A well known and established sculptor, Mati Karmin had made his mark sculpting busts, reliefs, statues of grim politicos, or social leaders, or generals, or even the dead for whom he created cemetery complexes. He was good, and he could have gone on doing all that which he did well enough, and earned himself a good name in his home land, Estonia or the neighbouring Finland or other states within the European Union.
And then, one day five years ago, Karmin visited the ex-Soviet fortress on Naissar, a small island in the Gulf of Finland, located to the northwest of Tallinn, the capital of Estonia. For a country the size of Haryana, with a population of barely 1.29 million, it is surprising he took so long to visit the island. Nevertheless, the visit turned out to be the most significant in his career, as this is where he was inspired to utilise all those fields of discarded old rusting naval mines. He loved the perfect shape and uniformity of these mines, which has holes, spires and shackles, and which inspired him to launch a brand new furniture line.
Mati Karmin used only two kinds of the mines, the hemisphere and the cylinder, for his new furniture line. The highly creative and now globally famous line of Karmin’s furniture comprises an impressive line up of armchairs, aquariums, writing desks, toilets, beds, cupboards, swings, fireplaces, bathtubs and even a perambulator for babies (with shells of hand grenades thoughtfully suspended over the pram for the child to play with).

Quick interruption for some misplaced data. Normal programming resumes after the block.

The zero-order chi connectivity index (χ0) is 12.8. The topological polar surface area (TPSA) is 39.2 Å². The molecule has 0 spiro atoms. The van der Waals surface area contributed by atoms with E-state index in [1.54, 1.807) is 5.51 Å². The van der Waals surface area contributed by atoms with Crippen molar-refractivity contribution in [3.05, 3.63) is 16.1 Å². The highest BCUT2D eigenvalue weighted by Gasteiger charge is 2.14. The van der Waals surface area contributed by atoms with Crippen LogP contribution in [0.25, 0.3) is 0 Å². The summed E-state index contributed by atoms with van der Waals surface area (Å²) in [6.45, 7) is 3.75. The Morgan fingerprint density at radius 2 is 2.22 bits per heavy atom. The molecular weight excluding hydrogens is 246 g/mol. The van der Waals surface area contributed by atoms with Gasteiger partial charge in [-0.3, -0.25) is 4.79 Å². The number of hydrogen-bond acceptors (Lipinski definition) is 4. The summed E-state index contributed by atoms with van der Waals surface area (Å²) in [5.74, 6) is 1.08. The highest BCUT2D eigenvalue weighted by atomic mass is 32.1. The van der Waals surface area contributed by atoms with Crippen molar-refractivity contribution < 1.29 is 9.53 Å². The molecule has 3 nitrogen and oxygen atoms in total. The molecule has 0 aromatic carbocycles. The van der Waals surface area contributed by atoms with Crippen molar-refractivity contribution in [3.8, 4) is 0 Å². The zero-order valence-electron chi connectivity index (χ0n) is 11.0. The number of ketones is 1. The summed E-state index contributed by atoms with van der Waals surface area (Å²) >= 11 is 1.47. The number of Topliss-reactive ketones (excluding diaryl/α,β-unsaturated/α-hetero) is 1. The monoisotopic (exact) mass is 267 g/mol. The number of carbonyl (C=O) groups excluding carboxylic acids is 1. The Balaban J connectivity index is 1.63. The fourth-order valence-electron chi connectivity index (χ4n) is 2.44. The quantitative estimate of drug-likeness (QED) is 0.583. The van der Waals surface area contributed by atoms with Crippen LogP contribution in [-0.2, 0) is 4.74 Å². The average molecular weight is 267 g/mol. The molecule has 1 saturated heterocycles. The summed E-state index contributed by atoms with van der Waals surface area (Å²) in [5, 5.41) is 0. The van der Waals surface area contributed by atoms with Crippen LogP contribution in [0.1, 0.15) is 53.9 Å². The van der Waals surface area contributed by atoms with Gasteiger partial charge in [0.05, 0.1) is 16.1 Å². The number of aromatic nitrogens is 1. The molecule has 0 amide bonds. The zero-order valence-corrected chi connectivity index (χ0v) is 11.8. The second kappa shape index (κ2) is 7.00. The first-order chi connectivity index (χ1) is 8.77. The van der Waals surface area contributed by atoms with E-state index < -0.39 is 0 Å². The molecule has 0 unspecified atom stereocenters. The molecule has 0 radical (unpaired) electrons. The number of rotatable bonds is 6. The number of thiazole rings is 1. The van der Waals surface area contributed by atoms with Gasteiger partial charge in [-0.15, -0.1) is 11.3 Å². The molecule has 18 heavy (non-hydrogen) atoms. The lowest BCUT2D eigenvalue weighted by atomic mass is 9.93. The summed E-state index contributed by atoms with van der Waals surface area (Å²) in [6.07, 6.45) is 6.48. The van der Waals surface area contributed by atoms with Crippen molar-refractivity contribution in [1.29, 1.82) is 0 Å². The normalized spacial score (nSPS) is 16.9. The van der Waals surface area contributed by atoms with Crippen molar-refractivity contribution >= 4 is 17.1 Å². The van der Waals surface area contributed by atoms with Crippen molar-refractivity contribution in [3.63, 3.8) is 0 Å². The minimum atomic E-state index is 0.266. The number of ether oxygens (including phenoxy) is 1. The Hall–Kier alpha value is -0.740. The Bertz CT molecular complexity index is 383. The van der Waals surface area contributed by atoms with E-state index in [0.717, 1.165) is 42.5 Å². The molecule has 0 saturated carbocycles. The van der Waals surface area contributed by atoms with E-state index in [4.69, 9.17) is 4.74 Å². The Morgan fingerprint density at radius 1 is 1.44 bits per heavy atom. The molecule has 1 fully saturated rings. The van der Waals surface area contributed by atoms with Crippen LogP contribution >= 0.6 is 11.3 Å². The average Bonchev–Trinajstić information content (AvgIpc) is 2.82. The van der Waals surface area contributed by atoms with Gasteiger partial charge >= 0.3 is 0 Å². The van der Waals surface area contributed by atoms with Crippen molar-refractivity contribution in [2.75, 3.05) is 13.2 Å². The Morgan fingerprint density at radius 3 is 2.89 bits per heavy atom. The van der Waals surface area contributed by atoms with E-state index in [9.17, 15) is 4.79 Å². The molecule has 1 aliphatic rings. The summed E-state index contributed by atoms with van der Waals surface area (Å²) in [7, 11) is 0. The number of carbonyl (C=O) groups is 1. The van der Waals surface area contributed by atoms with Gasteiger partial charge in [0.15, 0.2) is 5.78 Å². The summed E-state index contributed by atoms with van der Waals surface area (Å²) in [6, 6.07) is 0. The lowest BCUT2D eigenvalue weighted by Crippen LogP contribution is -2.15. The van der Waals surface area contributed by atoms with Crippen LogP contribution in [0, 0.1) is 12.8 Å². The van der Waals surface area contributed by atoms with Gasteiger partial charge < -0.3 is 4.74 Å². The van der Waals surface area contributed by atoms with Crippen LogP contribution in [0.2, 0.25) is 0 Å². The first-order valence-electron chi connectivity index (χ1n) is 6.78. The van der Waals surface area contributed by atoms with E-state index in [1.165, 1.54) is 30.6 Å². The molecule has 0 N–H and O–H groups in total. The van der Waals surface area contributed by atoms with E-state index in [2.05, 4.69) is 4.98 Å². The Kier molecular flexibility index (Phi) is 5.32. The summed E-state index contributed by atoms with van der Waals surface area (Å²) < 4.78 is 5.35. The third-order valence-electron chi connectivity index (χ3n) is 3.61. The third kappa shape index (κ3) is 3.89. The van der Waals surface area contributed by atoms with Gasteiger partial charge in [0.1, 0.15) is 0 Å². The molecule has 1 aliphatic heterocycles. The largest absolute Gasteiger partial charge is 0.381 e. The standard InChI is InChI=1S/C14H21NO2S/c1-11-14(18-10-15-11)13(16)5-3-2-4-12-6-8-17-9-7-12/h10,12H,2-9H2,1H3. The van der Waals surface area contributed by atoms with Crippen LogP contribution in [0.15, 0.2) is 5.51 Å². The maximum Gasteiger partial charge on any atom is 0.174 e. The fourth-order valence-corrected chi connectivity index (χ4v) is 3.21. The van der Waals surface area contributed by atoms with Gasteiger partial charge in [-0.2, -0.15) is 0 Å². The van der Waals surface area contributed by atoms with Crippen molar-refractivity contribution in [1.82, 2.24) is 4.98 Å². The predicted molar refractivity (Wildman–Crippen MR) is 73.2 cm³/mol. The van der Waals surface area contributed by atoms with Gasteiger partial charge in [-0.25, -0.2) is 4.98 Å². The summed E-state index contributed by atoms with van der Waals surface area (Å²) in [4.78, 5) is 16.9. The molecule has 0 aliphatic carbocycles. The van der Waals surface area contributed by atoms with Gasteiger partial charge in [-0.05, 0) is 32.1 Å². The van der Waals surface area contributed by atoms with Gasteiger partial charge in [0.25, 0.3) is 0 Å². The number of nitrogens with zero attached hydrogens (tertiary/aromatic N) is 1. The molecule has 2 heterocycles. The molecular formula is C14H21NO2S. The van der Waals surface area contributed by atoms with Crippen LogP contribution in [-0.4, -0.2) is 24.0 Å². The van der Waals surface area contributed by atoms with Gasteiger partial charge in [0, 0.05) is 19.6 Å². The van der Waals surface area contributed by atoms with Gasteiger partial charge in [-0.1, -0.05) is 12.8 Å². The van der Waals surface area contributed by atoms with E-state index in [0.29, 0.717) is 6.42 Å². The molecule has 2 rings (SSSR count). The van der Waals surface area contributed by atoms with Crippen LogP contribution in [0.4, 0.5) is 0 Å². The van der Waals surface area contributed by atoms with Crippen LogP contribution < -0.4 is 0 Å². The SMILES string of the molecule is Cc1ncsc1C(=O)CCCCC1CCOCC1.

The Republic of Estonia is a state in the Baltic region of Northern Europe, which is bordered to the north by the Gulf of Finland, to the west by the Baltic Sea, to the south by Latvia and to the east by Lake Peipus and Russia. It was in the thick of World War II, alternately occupied by the Germans and Russians and finally the Soviet Union, until as recently as 1991. In 1942, the Russians set up a secret military facility on Naissar, where they manufactured these huge galvanic, AGSB-type mines, equipped with a ‘Blok’ device and two contact electro-magnetic antennas, which were used to take out submarines.
Estonia was already on the global map for the Skype programme written by Estonian developers. Mati Karmin has now put Estonia on the art map. With the large number of raw material, aka rusty old shells, at his disposal, Karmin can keep on creating new furniture for his global audience.